Trainer wheels for children to learn to handle plastic money

(NYTIMES) – Introducing your child to the real-world use of money often means hacking together half-baked solutions: jars stuffed with bills combined with repeated trips to the ATM and teenage misuse of the parental credit card.

So the right piece of prepaid plastic – loaded by parents who can set limits – makes all the sense in the world. You have plenty of options, many of which you may never have heard of before.

Frequently, they cloak their offerings in a superhero’s cape of financial literacy through practice. That’s a great concept, in theory. But any time a company seeks profit on the backs of our offspring, we ought to raise our eyebrows and hold on to our wallets. That’s especially true when most of them want us to hook our bank accounts to their products.

You might be scared off by this, but I’m not. There’s a way to do it well and pick a product that works for you. Features matter – but not as much as how they align with your financial philosophy. Every conversation about money is a conversation about values waiting to happen, and these products can help inspire those discussions with your child.

But as valuable as those fireside family chats are to your kids, they’re not particularly profitable to the financial world. So it’s crucial to begin by examining why these companies have proliferated and how they make their money.

Training-wheel products have not really been a priority for banks, which could generally rely on their adult clients to take their children in and set up an account when the time came. From there, it was often sink or swim – and a whole lot of overdraft fees.

But recently it has become easier for start-ups to build products for beginners without becoming an actual bank, by renting all the back-end infrastructure that would be costly to build. In a twist, some banks are now using the start-ups’ products and slapping their own labels on them.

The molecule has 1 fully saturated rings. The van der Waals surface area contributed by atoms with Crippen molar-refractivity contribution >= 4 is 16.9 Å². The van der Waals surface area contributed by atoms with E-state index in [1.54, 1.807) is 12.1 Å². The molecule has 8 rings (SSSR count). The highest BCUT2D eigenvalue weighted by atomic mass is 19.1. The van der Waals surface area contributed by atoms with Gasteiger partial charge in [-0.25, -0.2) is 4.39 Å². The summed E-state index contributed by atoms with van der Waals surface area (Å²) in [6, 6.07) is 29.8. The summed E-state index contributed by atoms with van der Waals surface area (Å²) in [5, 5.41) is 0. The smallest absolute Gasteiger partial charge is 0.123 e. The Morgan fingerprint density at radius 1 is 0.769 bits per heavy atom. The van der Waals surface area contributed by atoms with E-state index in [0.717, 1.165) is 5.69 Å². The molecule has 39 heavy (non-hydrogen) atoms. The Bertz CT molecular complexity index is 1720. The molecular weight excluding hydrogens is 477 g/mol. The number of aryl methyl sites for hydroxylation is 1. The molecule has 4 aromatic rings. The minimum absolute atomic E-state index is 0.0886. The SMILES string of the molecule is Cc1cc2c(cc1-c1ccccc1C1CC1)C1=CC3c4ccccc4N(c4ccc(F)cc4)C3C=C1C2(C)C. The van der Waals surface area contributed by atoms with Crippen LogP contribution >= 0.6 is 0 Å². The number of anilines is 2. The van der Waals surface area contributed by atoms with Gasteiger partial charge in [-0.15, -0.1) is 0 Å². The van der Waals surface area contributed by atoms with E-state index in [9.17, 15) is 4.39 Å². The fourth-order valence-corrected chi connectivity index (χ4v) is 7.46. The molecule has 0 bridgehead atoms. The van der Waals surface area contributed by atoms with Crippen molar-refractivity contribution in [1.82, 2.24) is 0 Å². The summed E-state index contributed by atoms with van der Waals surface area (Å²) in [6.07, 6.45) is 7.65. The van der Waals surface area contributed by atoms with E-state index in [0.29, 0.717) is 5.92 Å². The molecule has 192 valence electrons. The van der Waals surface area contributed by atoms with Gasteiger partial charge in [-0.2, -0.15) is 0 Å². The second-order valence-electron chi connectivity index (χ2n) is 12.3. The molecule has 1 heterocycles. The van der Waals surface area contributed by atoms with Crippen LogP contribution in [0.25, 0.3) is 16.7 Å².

Some frustrated entrepreneurs – and equally frustrated venture capitalists – sensed opportunity, with good reason. The potential customer base is enormous: There are tens of millions of people aged eight to 18, and they very much want to have some agency in their financial lives. These kinds of products can allow them to ditch the piggy bank and spend the way their parents do.

At the same time, the rise of mobile phone use among children and the mini-economy that emerged around consumption-inspiring apps have heightened the need for some kind of spending vehicle with parent-managed guardrails.

“Those vendors are not afraid to hoodwink kids into spending,” said Mr Bill Dwight, who was among the first to build a kid-focused debit card when his FamZoo card debuted in 2013.

So how do these companies make money? Generally, they earn a handful of pennies on each transaction out of what merchants pay to accept plastic. Some, including Mr Dwight’s FamZoo, charge a set monthly fee. Greenlight, which claims 4.5 million paid users and counts both kids and parents in that figure, operates the same way.

Goalsetter lets its 250,000 users pay what they wish. It could not give an accurate count of what the average is, since many users are new, and it doesn’t make the request until a few months after they’ve started using the product.